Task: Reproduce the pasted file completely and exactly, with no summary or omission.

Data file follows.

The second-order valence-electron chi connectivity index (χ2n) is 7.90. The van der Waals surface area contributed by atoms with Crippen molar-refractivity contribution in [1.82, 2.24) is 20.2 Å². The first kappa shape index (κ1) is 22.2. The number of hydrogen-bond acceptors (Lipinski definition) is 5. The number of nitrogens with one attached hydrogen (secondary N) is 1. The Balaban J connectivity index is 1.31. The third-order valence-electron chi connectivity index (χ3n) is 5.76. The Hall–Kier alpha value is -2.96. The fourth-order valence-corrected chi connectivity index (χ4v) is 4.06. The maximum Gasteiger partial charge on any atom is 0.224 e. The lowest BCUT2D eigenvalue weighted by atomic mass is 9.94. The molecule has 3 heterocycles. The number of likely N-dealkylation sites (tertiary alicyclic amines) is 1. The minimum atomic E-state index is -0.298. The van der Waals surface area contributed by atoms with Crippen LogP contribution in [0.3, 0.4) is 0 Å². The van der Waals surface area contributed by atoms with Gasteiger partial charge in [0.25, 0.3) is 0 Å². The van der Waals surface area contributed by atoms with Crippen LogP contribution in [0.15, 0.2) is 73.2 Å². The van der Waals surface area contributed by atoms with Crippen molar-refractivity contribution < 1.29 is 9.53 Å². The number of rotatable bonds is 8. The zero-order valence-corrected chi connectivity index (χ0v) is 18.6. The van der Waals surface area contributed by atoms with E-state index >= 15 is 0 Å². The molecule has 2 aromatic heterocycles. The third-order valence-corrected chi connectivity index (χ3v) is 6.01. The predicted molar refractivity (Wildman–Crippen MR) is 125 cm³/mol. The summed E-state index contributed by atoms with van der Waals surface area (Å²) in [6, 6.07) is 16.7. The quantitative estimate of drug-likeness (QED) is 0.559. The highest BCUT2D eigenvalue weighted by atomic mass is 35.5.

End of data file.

The second-order valence-electron chi connectivity index (χ2n) is 7.90. The van der Waals surface area contributed by atoms with Crippen molar-refractivity contribution in [1.82, 2.24) is 20.2 Å². The first kappa shape index (κ1) is 22.2. The number of hydrogen-bond acceptors (Lipinski definition) is 5. The number of nitrogens with one attached hydrogen (secondary N) is 1. The Balaban J connectivity index is 1.31. The third-order valence-electron chi connectivity index (χ3n) is 5.76. The Hall–Kier alpha value is -2.96. The fourth-order valence-corrected chi connectivity index (χ4v) is 4.06. The maximum Gasteiger partial charge on any atom is 0.224 e. The lowest BCUT2D eigenvalue weighted by atomic mass is 9.94. The molecule has 3 heterocycles. The number of likely N-dealkylation sites (tertiary alicyclic amines) is 1. The minimum atomic E-state index is -0.298. The van der Waals surface area contributed by atoms with Crippen LogP contribution in [0.3, 0.4) is 0 Å². The van der Waals surface area contributed by atoms with Gasteiger partial charge in [0.25, 0.3) is 0 Å². The van der Waals surface area contributed by atoms with Crippen LogP contribution in [0.15, 0.2) is 73.2 Å². The van der Waals surface area contributed by atoms with Crippen molar-refractivity contribution < 1.29 is 9.53 Å². The number of rotatable bonds is 8. The zero-order valence-corrected chi connectivity index (χ0v) is 18.6. The van der Waals surface area contributed by atoms with E-state index >= 15 is 0 Å². The molecule has 2 aromatic heterocycles. The third-order valence-corrected chi connectivity index (χ3v) is 6.01. The predicted molar refractivity (Wildman–Crippen MR) is 125 cm³/mol. The summed E-state index contributed by atoms with van der Waals surface area (Å²) in [6, 6.07) is 16.7. The quantitative estimate of drug-likeness (QED) is 0.559. The highest BCUT2D eigenvalue weighted by atomic mass is 35.5.